There just might come a day when former-Ald. Dick Simpson’s “Rogues, Rebels, and Rubber Stamps” reads more like fiction than a historical account of the Chicago City Council’s dark history.
Aldermen took another step in December to distance themselves from the council’s infamous history of backroom deals where self-interest thrives and city residents suffer. They voted overwhelmingly for an ordinance, SO2019-8541, that makes it illegal for aldermen to lobby other governments and that stops state lawmakers from lobbying city officials. CHANGE Illinois testified in support of the much-needed legislation.
Who ever would have thought the Chicago City Council would take an active role in addressing unethical behavior by lawmakers? And yet, it’s true that the city is, far and away, leading the state on approving ethics and transparency reforms over the past six months.
In addition to improving lobbying and lobbying disclosure rules, aldermen have voted to make the Council Office of Financial Analysis truly independent and transparent, and to livestream their committee hearings. The ban on elected officials lobbying other governments continues to signal a change in the culture and political will at City Hall. Contrary to what we have experienced in past years, there was no watered-down compromise or split vote on the lobbying restrictions. While objections were made in committee, they were not enough for aldermen to vote against the measure or even take the time to debate them on the floor.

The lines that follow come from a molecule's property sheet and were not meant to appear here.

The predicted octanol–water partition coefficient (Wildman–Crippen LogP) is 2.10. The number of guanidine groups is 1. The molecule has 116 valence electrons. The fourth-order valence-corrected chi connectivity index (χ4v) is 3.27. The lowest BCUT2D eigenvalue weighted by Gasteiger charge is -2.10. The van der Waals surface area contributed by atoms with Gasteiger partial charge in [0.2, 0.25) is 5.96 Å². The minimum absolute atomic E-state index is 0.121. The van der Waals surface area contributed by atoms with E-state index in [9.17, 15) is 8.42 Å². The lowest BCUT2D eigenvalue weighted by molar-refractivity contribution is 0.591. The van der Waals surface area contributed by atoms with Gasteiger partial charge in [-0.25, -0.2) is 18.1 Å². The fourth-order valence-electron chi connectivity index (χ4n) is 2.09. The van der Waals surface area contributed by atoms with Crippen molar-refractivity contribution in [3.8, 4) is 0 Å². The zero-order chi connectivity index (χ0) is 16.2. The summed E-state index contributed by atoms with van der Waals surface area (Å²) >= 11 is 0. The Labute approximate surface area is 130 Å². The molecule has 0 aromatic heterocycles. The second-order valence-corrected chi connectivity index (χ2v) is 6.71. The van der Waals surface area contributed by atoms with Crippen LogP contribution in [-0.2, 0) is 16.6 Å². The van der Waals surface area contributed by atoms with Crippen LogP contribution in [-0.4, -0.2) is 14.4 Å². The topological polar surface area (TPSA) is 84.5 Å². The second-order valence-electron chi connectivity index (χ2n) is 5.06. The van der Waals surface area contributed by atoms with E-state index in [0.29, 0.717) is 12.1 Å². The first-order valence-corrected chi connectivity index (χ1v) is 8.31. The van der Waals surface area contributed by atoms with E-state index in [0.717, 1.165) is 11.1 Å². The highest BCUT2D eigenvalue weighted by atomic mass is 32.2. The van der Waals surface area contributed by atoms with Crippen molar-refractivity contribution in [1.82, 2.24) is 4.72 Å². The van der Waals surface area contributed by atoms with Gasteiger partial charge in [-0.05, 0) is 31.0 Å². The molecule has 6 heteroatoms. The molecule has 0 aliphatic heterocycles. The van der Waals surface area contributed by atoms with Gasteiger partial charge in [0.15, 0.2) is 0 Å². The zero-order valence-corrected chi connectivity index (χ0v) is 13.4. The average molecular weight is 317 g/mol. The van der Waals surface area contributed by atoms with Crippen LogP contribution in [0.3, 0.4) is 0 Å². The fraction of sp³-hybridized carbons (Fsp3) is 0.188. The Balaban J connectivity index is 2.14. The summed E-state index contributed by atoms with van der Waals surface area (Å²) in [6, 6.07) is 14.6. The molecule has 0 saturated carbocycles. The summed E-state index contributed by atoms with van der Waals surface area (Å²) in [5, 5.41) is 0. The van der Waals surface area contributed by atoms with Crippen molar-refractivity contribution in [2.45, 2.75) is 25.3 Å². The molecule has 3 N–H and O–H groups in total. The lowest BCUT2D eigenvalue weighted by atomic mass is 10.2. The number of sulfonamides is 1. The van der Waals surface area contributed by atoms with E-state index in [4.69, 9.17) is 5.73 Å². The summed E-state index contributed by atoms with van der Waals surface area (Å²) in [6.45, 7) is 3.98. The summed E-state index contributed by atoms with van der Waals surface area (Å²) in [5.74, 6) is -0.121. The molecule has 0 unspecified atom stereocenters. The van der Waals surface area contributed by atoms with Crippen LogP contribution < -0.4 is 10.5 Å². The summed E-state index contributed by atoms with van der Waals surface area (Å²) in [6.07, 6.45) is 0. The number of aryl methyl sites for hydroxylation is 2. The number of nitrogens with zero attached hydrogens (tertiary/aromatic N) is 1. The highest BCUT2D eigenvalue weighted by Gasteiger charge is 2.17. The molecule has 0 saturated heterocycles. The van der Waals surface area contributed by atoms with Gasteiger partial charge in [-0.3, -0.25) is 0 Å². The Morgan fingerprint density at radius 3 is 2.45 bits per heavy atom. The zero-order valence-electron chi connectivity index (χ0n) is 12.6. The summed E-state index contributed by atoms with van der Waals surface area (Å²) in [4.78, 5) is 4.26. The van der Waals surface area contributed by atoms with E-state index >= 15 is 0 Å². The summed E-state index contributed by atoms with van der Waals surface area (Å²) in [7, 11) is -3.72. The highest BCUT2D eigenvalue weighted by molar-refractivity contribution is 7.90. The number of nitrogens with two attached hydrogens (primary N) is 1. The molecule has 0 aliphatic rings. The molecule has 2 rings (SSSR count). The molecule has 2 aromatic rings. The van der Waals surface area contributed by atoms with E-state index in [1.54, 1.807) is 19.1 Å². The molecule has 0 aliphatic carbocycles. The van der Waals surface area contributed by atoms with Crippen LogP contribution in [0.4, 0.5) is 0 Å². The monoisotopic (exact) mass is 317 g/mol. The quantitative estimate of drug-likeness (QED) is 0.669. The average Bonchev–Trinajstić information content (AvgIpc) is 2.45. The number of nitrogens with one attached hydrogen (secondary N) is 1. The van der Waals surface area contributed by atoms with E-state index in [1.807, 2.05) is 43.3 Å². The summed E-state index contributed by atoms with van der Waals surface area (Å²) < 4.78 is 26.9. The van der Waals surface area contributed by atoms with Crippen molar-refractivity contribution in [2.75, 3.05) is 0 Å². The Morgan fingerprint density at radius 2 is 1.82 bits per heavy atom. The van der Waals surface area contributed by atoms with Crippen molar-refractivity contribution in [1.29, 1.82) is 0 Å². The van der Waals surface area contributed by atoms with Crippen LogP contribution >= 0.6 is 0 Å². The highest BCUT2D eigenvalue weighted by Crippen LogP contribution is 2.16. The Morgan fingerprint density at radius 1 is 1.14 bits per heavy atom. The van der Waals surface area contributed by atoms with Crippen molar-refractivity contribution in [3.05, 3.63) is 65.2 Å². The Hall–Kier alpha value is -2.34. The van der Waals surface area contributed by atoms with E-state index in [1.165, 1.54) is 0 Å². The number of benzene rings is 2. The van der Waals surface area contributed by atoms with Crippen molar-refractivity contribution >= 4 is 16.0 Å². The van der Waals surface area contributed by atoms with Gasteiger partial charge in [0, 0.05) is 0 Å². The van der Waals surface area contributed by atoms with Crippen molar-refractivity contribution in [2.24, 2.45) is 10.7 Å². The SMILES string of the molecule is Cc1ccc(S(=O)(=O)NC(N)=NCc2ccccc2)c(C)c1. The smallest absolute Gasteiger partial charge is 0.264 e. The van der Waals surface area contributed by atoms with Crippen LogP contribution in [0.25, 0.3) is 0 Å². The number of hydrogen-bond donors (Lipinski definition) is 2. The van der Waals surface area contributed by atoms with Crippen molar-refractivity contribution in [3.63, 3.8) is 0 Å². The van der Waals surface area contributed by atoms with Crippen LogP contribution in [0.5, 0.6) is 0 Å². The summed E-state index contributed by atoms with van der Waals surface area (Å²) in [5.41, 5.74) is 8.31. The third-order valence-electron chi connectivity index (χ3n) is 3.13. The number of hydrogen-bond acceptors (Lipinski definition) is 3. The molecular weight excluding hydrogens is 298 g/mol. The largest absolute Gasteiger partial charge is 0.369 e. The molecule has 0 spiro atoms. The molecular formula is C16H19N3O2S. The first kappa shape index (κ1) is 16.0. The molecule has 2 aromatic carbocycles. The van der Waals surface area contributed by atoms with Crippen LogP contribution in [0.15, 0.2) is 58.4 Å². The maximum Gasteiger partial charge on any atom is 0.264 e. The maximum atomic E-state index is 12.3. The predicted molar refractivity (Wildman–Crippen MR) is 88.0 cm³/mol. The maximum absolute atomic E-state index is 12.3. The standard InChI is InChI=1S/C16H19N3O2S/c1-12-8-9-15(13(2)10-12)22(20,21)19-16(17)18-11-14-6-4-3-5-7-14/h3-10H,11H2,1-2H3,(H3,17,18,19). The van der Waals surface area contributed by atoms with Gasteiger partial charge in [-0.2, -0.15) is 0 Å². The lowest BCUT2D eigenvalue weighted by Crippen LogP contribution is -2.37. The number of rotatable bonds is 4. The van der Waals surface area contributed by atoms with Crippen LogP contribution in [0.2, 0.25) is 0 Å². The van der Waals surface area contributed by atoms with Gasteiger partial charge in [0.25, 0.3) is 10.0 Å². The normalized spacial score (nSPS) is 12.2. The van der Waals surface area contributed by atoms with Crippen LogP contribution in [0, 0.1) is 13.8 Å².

And the city council acted in spite of stalling by state lawmakers after the recent arrest of former state Representative Luis Arroyo on bribery charges and other questionable behavior by state officials. Arroyo got into trouble for reportedly offering cash to an unnamed senator in order to help one of his Chicago lobbying clients.
State lawmakers’ response to Arroyo’s indictment, primarily, has been to create an ethics commission to review state ethics laws and issue a report by March 31, 2020. However, members of the city council decided immediate action was warranted in light of the ongoing federal investigation that has had ramifications for all levels of government in Illinois. Alderman Matt O’Shea’s warning to colleagues on the council’s Committee on Ethics and Government Oversight Committee that “this BS is over with” strikes a clear contrast to the go-slow approach by state lawmakers.
While the state commission will spend the next four months “thoroughly vetting” state ethics laws to ensure that unintended consequences will not come from their recommendations, the city council will see how its ban plays out in a practical sense. And whatever concerns state lawmakers have can be dispelled as we all see that the sky isn’t falling because lawmakers no longer can change, on a whim, whether they are lobbying on behalf of a client’s interests or acting on behalf of their constituents.
Wouldn’t it be wonderful if, in this instance and others, Springfield acted on Chicago’s lead? I encourage aldermen to keep raising the bar and standards for ethical behavior. The naysayers no longer will have excuses to use for their inaction. Now, we can prove that strong ethics laws will not have an adverse effect and, in fact, will create a more welcoming, open and even-handed political arena in which the people can participate.